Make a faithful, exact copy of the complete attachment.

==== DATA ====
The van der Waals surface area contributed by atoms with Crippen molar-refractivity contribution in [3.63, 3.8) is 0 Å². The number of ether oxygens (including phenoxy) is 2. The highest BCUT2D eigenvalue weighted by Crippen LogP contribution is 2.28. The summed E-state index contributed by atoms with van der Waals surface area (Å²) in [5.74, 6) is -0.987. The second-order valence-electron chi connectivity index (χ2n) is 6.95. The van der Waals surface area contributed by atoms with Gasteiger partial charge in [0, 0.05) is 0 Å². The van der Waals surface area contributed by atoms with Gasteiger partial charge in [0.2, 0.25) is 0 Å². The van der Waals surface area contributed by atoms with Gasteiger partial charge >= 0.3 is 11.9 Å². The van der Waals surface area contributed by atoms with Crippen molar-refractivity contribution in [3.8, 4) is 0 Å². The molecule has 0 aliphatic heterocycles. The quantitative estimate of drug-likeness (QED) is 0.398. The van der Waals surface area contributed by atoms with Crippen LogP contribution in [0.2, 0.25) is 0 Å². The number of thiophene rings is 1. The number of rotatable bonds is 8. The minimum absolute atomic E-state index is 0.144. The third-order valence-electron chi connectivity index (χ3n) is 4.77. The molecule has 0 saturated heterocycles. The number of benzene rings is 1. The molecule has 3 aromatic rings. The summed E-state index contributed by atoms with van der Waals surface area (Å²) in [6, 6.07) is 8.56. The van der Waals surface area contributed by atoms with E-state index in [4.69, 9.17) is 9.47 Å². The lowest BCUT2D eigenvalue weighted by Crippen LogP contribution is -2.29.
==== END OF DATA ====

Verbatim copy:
The van der Waals surface area contributed by atoms with Crippen molar-refractivity contribution in [3.63, 3.8) is 0 Å². The number of ether oxygens (including phenoxy) is 2. The highest BCUT2D eigenvalue weighted by Crippen LogP contribution is 2.28. The summed E-state index contributed by atoms with van der Waals surface area (Å²) in [5.74, 6) is -0.987. The second-order valence-electron chi connectivity index (χ2n) is 6.95. The van der Waals surface area contributed by atoms with Gasteiger partial charge in [0, 0.05) is 0 Å². The van der Waals surface area contributed by atoms with Gasteiger partial charge in [0.2, 0.25) is 0 Å². The van der Waals surface area contributed by atoms with Gasteiger partial charge >= 0.3 is 11.9 Å². The van der Waals surface area contributed by atoms with Crippen molar-refractivity contribution in [3.8, 4) is 0 Å². The molecule has 0 aliphatic heterocycles. The quantitative estimate of drug-likeness (QED) is 0.398. The van der Waals surface area contributed by atoms with Crippen LogP contribution in [0.2, 0.25) is 0 Å². The number of thiophene rings is 1. The number of rotatable bonds is 8. The minimum absolute atomic E-state index is 0.144. The third-order valence-electron chi connectivity index (χ3n) is 4.77. The molecule has 0 saturated heterocycles. The number of benzene rings is 1. The molecule has 3 aromatic rings. The summed E-state index contributed by atoms with van der Waals surface area (Å²) in [6, 6.07) is 8.56. The van der Waals surface area contributed by atoms with E-state index in [4.69, 9.17) is 9.47 Å². The lowest BCUT2D eigenvalue weighted by Crippen LogP contribution is -2.29.